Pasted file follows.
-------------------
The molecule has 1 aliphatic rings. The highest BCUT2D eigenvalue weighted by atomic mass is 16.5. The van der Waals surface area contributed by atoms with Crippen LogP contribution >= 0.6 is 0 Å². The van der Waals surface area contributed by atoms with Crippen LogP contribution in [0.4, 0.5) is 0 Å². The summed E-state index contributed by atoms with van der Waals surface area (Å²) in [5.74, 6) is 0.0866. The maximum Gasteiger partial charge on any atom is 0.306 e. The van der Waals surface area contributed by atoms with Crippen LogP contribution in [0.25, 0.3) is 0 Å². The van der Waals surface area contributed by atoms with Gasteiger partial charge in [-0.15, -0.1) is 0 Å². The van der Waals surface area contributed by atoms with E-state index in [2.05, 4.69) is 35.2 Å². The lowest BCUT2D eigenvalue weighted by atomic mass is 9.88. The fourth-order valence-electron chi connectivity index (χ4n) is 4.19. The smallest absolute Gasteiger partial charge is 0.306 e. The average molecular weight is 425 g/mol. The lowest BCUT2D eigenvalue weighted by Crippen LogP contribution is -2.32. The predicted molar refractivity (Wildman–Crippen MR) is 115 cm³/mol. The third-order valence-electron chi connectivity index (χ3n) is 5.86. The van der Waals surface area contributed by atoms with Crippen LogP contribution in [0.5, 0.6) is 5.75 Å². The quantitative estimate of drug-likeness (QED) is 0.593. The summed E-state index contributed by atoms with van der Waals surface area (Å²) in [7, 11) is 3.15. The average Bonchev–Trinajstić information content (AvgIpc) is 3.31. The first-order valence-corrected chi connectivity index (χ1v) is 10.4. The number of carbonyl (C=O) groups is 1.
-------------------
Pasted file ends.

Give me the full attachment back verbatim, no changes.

The molecule has 1 aliphatic rings. The highest BCUT2D eigenvalue weighted by atomic mass is 16.5. The van der Waals surface area contributed by atoms with Crippen LogP contribution >= 0.6 is 0 Å². The van der Waals surface area contributed by atoms with Crippen LogP contribution in [0.4, 0.5) is 0 Å². The summed E-state index contributed by atoms with van der Waals surface area (Å²) in [5.74, 6) is 0.0866. The maximum Gasteiger partial charge on any atom is 0.306 e. The van der Waals surface area contributed by atoms with Crippen LogP contribution in [0.25, 0.3) is 0 Å². The van der Waals surface area contributed by atoms with Gasteiger partial charge in [-0.15, -0.1) is 0 Å². The van der Waals surface area contributed by atoms with E-state index in [2.05, 4.69) is 35.2 Å². The lowest BCUT2D eigenvalue weighted by atomic mass is 9.88. The fourth-order valence-electron chi connectivity index (χ4n) is 4.19. The smallest absolute Gasteiger partial charge is 0.306 e. The average molecular weight is 425 g/mol. The lowest BCUT2D eigenvalue weighted by Crippen LogP contribution is -2.32. The predicted molar refractivity (Wildman–Crippen MR) is 115 cm³/mol. The third-order valence-electron chi connectivity index (χ3n) is 5.86. The van der Waals surface area contributed by atoms with Crippen LogP contribution in [0.5, 0.6) is 5.75 Å². The quantitative estimate of drug-likeness (QED) is 0.593. The summed E-state index contributed by atoms with van der Waals surface area (Å²) in [7, 11) is 3.15. The average Bonchev–Trinajstić information content (AvgIpc) is 3.31. The first-order valence-corrected chi connectivity index (χ1v) is 10.4. The number of carbonyl (C=O) groups is 1.